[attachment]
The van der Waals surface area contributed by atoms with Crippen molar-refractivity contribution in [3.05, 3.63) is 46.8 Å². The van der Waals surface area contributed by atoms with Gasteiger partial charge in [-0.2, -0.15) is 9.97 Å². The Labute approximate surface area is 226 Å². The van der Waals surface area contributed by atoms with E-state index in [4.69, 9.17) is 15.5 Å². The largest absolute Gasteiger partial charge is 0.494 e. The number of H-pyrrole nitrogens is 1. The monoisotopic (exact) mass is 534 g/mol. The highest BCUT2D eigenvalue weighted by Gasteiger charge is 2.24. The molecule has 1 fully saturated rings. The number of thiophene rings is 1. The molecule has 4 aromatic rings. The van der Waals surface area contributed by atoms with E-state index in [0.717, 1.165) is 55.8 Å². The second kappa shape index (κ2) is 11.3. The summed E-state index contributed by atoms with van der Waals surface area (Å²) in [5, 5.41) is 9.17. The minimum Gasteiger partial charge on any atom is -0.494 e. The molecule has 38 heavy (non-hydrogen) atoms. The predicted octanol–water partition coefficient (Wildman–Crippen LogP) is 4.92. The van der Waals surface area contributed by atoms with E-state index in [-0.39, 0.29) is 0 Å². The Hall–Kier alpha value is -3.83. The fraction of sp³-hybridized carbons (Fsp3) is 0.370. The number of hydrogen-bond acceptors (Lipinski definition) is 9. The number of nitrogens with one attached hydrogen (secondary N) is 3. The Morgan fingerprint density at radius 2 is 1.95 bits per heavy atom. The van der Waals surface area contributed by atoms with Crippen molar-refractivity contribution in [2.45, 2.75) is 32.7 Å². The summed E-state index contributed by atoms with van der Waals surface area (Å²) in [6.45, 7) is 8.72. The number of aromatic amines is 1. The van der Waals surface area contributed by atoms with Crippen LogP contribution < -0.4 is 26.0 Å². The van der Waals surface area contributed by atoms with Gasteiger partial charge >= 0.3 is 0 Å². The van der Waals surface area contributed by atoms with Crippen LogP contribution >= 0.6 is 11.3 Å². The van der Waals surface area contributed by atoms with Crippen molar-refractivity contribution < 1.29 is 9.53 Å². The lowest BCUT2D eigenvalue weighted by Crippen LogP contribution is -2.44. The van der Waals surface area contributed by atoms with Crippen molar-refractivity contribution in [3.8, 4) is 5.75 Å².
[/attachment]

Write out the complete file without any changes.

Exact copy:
The van der Waals surface area contributed by atoms with Crippen molar-refractivity contribution in [3.05, 3.63) is 46.8 Å². The van der Waals surface area contributed by atoms with Gasteiger partial charge in [-0.2, -0.15) is 9.97 Å². The Labute approximate surface area is 226 Å². The van der Waals surface area contributed by atoms with E-state index in [4.69, 9.17) is 15.5 Å². The largest absolute Gasteiger partial charge is 0.494 e. The number of H-pyrrole nitrogens is 1. The monoisotopic (exact) mass is 534 g/mol. The highest BCUT2D eigenvalue weighted by Gasteiger charge is 2.24. The molecule has 1 fully saturated rings. The number of thiophene rings is 1. The molecule has 4 aromatic rings. The van der Waals surface area contributed by atoms with E-state index in [0.717, 1.165) is 55.8 Å². The second kappa shape index (κ2) is 11.3. The summed E-state index contributed by atoms with van der Waals surface area (Å²) in [5, 5.41) is 9.17. The minimum Gasteiger partial charge on any atom is -0.494 e. The molecule has 38 heavy (non-hydrogen) atoms. The predicted octanol–water partition coefficient (Wildman–Crippen LogP) is 4.92. The van der Waals surface area contributed by atoms with E-state index in [-0.39, 0.29) is 0 Å². The Hall–Kier alpha value is -3.83. The fraction of sp³-hybridized carbons (Fsp3) is 0.370. The number of hydrogen-bond acceptors (Lipinski definition) is 9. The number of nitrogens with one attached hydrogen (secondary N) is 3. The Morgan fingerprint density at radius 2 is 1.95 bits per heavy atom. The van der Waals surface area contributed by atoms with Crippen molar-refractivity contribution in [2.45, 2.75) is 32.7 Å². The summed E-state index contributed by atoms with van der Waals surface area (Å²) in [6.45, 7) is 8.72. The number of aromatic amines is 1. The van der Waals surface area contributed by atoms with Crippen LogP contribution < -0.4 is 26.0 Å². The van der Waals surface area contributed by atoms with Gasteiger partial charge >= 0.3 is 0 Å². The van der Waals surface area contributed by atoms with Crippen LogP contribution >= 0.6 is 11.3 Å². The van der Waals surface area contributed by atoms with Crippen molar-refractivity contribution < 1.29 is 9.53 Å². The lowest BCUT2D eigenvalue weighted by Crippen LogP contribution is -2.44. The van der Waals surface area contributed by atoms with Crippen molar-refractivity contribution in [3.8, 4) is 5.75 Å².